Date of Award
Nance College of Business Administration
Airlines -- Rates -- United States -- Econometric models, Monopolistic competition -- Econometric models, Price dispersion, Multi-market contact, Competition, Market concentration
It is a generally accepted belief in marketing literature that variation in prices, i.e. price dispersion, is a critical, strategic factor that influences product demand, profitability, and social welfare. While there is a substantial amount of research on price dispersion, prior research has mainly studied price dispersion in the context of consumer heterogeneity, and not comprehensively studied the effects of competition on price dispersion. According to the structure-conduct-performance (SCP) paradigm, market structure and firm conduct are important indicators of firm performance and long-term sustainable competitive advantage. A greater understanding of the influences of market structure and competition on price dispersion provides valuable insights and extends the stream of research on price dispersion. Therefore, the main objective of this dissertation is to increase the understanding of the effects of strategic price competition on price dispersion. Specifically, this research encompasses an evaluation of the effects of strategic price competition in a multi-market context on price dispersion by focusing on market and competition characteristics. The effects of strategic price competition on price dispersion of airline ticket prices are empirically evaluated based on an extensive database from the U.S. Department of Transportation. The results of this study show that multi-market contact between rival firms and the interaction of multi-market contact and market concentration have a significant effect on price dispersion. These results have important academic and managerial implications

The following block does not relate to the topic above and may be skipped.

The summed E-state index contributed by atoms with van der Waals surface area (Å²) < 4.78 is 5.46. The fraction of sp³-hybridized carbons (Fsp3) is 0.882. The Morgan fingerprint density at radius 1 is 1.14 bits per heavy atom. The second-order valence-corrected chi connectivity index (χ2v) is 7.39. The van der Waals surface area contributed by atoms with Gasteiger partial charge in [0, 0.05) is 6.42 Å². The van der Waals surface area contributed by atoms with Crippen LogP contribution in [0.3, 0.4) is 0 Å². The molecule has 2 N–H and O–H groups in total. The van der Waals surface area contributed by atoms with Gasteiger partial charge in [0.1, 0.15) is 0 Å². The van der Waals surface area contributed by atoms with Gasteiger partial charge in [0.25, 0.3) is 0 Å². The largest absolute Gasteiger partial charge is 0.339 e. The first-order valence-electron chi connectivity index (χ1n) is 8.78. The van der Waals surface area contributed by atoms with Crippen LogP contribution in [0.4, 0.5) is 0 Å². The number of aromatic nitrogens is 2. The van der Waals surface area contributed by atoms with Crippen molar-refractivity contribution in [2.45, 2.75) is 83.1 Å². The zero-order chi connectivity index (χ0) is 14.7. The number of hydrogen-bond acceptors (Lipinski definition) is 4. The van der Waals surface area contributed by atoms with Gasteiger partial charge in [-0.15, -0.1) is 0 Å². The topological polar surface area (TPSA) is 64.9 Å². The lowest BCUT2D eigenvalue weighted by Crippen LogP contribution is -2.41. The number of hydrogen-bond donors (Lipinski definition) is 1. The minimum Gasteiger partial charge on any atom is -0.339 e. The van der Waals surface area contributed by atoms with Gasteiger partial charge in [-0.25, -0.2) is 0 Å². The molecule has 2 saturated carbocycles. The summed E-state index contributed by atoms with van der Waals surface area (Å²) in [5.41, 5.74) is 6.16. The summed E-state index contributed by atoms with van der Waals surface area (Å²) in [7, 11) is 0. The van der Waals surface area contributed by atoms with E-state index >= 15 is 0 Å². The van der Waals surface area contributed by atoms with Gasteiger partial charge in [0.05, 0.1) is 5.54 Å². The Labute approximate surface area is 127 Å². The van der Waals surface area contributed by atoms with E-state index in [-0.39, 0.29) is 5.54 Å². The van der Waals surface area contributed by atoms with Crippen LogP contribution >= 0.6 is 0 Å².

Gailey, Edward D., "Strategic Price Competition and Price Disperion in the Airline Industry;a Conceptual Framework and Empirical Analysis" (2009). ETD Archive. 102.